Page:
The first of my catch-up reports (only some of them that include catching) starts with the Cuda Bowl. Once again, I was fishing with Captain John Benvenuto, and we were defending our victory last year. Here’s how it went down:

Day One (Prefish Day):

We started early in the morning. With 32 boats in the tournament, we had to try hard to find some fish that others wouldn’t. We looked and looked but had trouble finding a group of fish to make our upcoming days. Eventually, we found a large fish to throw at and had a bite from a near 40-incher that came easily. With that we bumped around for a few more hours, finding little, until we hit an area that John had been fishing. There we hooked two large fish, losing both to pulled hooks before we relocated. In another hour, we found a few more and caught another fish out of the group. In a prefish day, as always, any caught fish might be one not included in the score card. As bad an idea as it may have been, we were happy to have found some big fish that wanted to play our game and have some fish on the as-yet-non-counting board. We left for another spot on the way home but found nothing. Two fish in, a few more out there, and we were ready for the game.

Day Two (First Tournament Day):

We started early, and it was cold. We bundled up in fleeces and shells and set out. In only 8 hours from dock to dock, our fishing time was limited. Still and yet we opted for an early start, and when we arrived at our first stop we were hoping for more than we found. I got a bite from a giant on a blind cast over a white spot, and then John spotted a fish I didn’t that gave us another. Once again, the fly came out on a big fish, and we were excited for what was shaping up to be a day full of big fish.

Our fishing slowed, but nearby on some white sand John thankfully found a few fish cruising an edge. They were tough to see in the deeper water, but we were still able to get a few fish to charge the fly though none followed through. Finally, I had a large fish charge the fly from far away and track it to the boat, same as the others had done. This fish, however, decided to end his pursuit with some teeth, and with the leader in the rod tip ate the fly next to the boat. What happened next was unfortunate, but it happened anyway: the nail knot set into the tip of the rod. As I was passing the reel from under my arm to my right hand to clear the line the whole unit went flying into the water in front of us. I was left with a fast-decreasing stack of line on the deck: the only thing now connecting me to our fish as well as my rod and reel. These three things I wanted badly enough to take a flying cow-leap into the water, and I’m here to tell you it was chilly. Somehow I got a hoof on the cork, and as I organized the line and hardware I was still tight to the fish. Success, but not for long. The line continued to clear until the fish somehow broke the wire, so I piled my shivering self into the boat, humiliated and without a scoring animal. A rough addition to a thus far fishless day, though I felt better when John’s pole slipped on the bottom and he crashed in to the water as well. At this point, we had spent more time in the water than our target species had spent out of it, but we kept at it and moved toward new water with an increasingly tenuous optimism.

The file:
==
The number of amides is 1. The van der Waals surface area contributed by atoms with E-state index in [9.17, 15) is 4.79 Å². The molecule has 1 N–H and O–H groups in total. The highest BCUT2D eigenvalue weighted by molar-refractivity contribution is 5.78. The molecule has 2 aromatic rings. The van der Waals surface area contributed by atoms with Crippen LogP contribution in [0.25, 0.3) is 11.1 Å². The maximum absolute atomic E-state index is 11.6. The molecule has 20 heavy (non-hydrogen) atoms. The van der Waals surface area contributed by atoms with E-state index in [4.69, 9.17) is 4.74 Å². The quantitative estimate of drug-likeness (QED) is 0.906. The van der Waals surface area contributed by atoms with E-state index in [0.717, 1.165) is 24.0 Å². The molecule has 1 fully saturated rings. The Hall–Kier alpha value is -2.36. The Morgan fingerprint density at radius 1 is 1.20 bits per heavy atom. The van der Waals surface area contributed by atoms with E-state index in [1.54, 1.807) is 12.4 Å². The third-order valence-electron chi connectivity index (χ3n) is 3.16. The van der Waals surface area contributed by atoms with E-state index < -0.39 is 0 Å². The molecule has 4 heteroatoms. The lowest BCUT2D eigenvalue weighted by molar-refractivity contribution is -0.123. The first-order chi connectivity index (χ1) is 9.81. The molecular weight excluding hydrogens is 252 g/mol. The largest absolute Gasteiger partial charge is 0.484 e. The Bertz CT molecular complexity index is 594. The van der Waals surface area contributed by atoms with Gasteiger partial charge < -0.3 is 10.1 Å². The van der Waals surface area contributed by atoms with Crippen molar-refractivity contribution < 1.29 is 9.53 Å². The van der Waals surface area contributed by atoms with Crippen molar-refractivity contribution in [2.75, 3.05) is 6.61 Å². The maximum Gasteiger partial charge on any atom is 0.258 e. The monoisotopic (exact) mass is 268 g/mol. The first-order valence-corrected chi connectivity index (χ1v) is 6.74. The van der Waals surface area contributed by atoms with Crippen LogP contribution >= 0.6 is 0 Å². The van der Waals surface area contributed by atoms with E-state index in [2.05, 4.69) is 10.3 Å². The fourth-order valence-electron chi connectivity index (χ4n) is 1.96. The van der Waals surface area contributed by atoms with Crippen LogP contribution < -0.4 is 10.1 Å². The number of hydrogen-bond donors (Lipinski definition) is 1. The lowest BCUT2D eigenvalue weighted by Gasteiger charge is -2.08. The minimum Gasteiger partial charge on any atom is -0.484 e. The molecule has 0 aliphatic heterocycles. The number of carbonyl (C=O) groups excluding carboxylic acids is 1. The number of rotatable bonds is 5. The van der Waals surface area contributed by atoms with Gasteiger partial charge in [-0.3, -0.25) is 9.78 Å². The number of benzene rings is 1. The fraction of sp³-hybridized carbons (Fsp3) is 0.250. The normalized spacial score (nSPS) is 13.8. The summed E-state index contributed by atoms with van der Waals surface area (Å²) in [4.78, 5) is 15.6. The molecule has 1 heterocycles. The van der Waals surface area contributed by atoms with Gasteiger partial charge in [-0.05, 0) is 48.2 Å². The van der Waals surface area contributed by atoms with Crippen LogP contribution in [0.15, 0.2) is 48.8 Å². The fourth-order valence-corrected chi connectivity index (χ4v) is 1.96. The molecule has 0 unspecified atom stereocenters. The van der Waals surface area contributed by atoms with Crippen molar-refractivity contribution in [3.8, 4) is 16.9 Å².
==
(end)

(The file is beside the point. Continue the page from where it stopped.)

John soon had us in a group of small fish, and the first one we posted was 33 inches. We didn’t have a large one, but we did have one. Following that was five fish that cleared to the reel, but the hooks on our chosen fly were opening up with the slightest pressure. The burn of this was getting worse, and we lost fish after fish to the terrible construction. In an hour, we caught another smaller fish, this one 35 inches. Still, we knew all we needed was one more to at least fill out our scorecard. In this tournament, since you can only score three fish per day, a single doughnut can lead to all kinds of irreversible problems and we were nearly to the minimum requirement for not pulling our hair out. Soon, John spotted a group of three giant fish in a white spot. He poled in to the hammering wind and gave us an angle, and as soon as the fly landed a large fish took chase and we got a snout to lever open around our fly. This fish was not only long but quite heavy, and we fought him with kid gloves so as not to lose him to the toy hooks. In 10 minutes John slipped the hoop of our net around him, and took the following picture of the beast that scored at 44.5 inches. We estimated him to weigh near 24 pounds before we released him to swim again: